Each morning at my church, our staff team has “house time” where someone shares a short devotional thought that we discuss and then we close in prayer. Last week our Lead Pastor shared this article, which talked about how certainty in faith can be hard to come by, but rather than certainty, confidence in Christ may actually be what we should seek.
I resonated with this, and I went back to my office struck by the contrast between certainty and confidence and began to think about why that contrast seemed so sharp. To help me, I did a word search in the New Testament on confidence and certainty, just to see how and when they were used. As I read, it seemed to me that confidence is a more relational way of trusting and knowing, whereas certainty felt more antiseptic and head-oriented. A scientist can be certain that a formula yields a particular result, but they can only be confident that a friend truly loves them. Confidence gives room for wiggle and seems to give room for warmth. Interestingly, it gives room for failure, too, because it’s not 100% certain. If I tell one of my tutoring kids that I am confident that they can do it, it means that I believe in them, that I know their abilities, and I trust them. To be certain requires little trust or relationship, it’s just a fact. In matters of faith, certainty seems to put the burden on me – if I have really checked my facts, brought my head into complete alignment and intellectual satisfaction, only then can I be certain. But confidence puts the weight on the Lord and my relationship with Him. I am not certain about a lot of things with God and never will be, but I am confident in Him and in my relationship with Him.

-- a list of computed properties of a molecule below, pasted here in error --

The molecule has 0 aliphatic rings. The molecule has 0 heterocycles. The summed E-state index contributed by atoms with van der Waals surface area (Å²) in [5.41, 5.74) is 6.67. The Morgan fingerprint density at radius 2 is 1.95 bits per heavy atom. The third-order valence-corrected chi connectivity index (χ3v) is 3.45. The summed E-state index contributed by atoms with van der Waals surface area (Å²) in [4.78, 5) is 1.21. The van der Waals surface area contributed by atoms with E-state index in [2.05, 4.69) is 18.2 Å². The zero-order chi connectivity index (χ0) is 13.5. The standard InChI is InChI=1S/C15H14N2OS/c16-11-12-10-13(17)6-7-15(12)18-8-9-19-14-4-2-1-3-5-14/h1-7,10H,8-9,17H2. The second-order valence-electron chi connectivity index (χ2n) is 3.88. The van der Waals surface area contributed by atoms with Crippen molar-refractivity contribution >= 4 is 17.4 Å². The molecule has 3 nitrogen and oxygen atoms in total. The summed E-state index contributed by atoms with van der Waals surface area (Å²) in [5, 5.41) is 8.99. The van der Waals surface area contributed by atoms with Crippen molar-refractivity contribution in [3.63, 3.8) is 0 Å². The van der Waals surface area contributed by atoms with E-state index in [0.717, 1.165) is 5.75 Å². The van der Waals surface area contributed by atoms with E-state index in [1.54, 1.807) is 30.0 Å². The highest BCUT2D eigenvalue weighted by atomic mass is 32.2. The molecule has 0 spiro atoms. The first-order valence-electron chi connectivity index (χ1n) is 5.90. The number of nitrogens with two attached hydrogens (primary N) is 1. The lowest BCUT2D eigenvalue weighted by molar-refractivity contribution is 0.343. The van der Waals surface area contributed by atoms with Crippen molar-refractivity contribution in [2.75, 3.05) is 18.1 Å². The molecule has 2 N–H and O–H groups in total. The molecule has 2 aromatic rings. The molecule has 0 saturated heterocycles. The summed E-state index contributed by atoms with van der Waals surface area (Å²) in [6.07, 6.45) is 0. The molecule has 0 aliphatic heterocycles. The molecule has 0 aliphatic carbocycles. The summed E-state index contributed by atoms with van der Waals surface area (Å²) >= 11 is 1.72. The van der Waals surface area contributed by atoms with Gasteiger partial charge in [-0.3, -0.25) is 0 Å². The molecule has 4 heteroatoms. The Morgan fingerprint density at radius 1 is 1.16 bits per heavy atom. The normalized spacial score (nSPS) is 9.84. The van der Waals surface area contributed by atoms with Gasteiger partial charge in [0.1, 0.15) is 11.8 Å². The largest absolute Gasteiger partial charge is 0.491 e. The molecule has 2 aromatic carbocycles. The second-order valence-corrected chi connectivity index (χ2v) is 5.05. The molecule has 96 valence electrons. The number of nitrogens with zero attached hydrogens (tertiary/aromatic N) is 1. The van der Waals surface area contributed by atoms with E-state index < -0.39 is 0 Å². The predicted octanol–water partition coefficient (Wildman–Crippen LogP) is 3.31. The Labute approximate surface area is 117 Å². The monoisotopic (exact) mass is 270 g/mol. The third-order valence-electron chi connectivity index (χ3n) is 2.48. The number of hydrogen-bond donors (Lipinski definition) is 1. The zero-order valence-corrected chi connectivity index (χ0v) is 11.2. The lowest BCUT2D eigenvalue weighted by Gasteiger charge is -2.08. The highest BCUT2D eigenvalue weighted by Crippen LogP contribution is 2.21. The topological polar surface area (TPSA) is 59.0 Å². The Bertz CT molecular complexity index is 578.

The New Testament writers preferred confidence to certainty when expressing our relationship to God and our ability to depend on Him. We are encouraged to approach the throne of God with freedom and confidence; we are confident that He who began a good work will bring it to completion; we can approach God with confidence; we can enter His presence with confidence; we can say with confidence that He is my helper; we have confidence that we will receive from Him. All of these were from Scripture. The only “certain” verse in the epistles was in Hebrews 11 which describes faith as being sure of what we hope for and certain of what we do not see.
When I hear the word certainty, I think of my head. When I think of confidence, I imagine my heart and soul. I try and wrap my mind around certainty, but confidence is a core, relationally-anchored knowing. God is too big, to amazing, to mysterious for me to box Him into certainty in all areas of life. But God is my Father, my Savior, and my friend, which allows me deep confidence to trust Him in the mess and joys of everyday life.